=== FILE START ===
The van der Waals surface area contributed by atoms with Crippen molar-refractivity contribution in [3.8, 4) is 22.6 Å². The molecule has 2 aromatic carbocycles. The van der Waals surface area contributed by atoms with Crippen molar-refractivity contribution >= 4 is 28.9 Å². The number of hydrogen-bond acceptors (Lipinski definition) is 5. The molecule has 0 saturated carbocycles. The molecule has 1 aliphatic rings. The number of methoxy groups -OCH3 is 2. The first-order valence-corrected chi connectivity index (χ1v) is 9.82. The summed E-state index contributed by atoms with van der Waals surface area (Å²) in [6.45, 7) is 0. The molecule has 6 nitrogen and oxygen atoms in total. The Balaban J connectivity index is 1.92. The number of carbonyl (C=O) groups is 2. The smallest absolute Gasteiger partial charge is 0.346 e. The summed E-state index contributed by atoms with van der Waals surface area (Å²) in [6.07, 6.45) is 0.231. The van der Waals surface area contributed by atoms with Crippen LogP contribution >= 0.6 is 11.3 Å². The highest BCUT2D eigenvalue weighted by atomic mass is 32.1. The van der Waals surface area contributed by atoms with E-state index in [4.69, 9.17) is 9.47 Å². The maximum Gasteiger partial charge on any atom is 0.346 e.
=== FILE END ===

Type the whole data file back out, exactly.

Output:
The van der Waals surface area contributed by atoms with Crippen molar-refractivity contribution in [3.8, 4) is 22.6 Å². The molecule has 2 aromatic carbocycles. The van der Waals surface area contributed by atoms with Crippen molar-refractivity contribution >= 4 is 28.9 Å². The number of hydrogen-bond acceptors (Lipinski definition) is 5. The molecule has 0 saturated carbocycles. The molecule has 1 aliphatic rings. The number of methoxy groups -OCH3 is 2. The first-order valence-corrected chi connectivity index (χ1v) is 9.82. The summed E-state index contributed by atoms with van der Waals surface area (Å²) in [6.45, 7) is 0. The molecule has 6 nitrogen and oxygen atoms in total. The Balaban J connectivity index is 1.92. The number of carbonyl (C=O) groups is 2. The smallest absolute Gasteiger partial charge is 0.346 e. The summed E-state index contributed by atoms with van der Waals surface area (Å²) in [6.07, 6.45) is 0.231. The van der Waals surface area contributed by atoms with Crippen LogP contribution >= 0.6 is 11.3 Å². The highest BCUT2D eigenvalue weighted by atomic mass is 32.1. The van der Waals surface area contributed by atoms with E-state index in [4.69, 9.17) is 9.47 Å². The maximum Gasteiger partial charge on any atom is 0.346 e.